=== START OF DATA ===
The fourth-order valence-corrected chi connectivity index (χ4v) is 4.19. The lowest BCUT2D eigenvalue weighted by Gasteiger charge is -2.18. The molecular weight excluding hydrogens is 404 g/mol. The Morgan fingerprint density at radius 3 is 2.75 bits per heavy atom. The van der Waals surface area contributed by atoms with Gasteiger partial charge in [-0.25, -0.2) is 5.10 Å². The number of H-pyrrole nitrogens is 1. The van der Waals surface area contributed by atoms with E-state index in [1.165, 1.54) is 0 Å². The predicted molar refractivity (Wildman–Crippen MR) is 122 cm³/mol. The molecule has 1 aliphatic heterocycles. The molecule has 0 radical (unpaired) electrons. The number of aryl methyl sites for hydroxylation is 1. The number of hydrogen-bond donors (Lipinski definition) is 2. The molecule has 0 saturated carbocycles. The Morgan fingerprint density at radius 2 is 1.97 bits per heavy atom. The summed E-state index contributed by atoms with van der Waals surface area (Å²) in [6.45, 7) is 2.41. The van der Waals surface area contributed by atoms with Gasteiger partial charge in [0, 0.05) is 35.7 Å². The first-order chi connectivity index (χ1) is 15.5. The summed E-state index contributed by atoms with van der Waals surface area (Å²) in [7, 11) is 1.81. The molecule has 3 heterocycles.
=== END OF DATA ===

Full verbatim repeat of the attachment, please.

The fourth-order valence-corrected chi connectivity index (χ4v) is 4.19. The lowest BCUT2D eigenvalue weighted by Gasteiger charge is -2.18. The molecular weight excluding hydrogens is 404 g/mol. The Morgan fingerprint density at radius 3 is 2.75 bits per heavy atom. The van der Waals surface area contributed by atoms with Gasteiger partial charge in [-0.25, -0.2) is 5.10 Å². The number of H-pyrrole nitrogens is 1. The van der Waals surface area contributed by atoms with E-state index in [1.165, 1.54) is 0 Å². The predicted molar refractivity (Wildman–Crippen MR) is 122 cm³/mol. The molecule has 1 aliphatic heterocycles. The molecule has 0 radical (unpaired) electrons. The number of aryl methyl sites for hydroxylation is 1. The number of hydrogen-bond donors (Lipinski definition) is 2. The molecule has 0 saturated carbocycles. The Morgan fingerprint density at radius 2 is 1.97 bits per heavy atom. The summed E-state index contributed by atoms with van der Waals surface area (Å²) in [6.45, 7) is 2.41. The van der Waals surface area contributed by atoms with Gasteiger partial charge in [0, 0.05) is 35.7 Å². The first-order chi connectivity index (χ1) is 15.5. The summed E-state index contributed by atoms with van der Waals surface area (Å²) in [7, 11) is 1.81. The molecule has 3 heterocycles.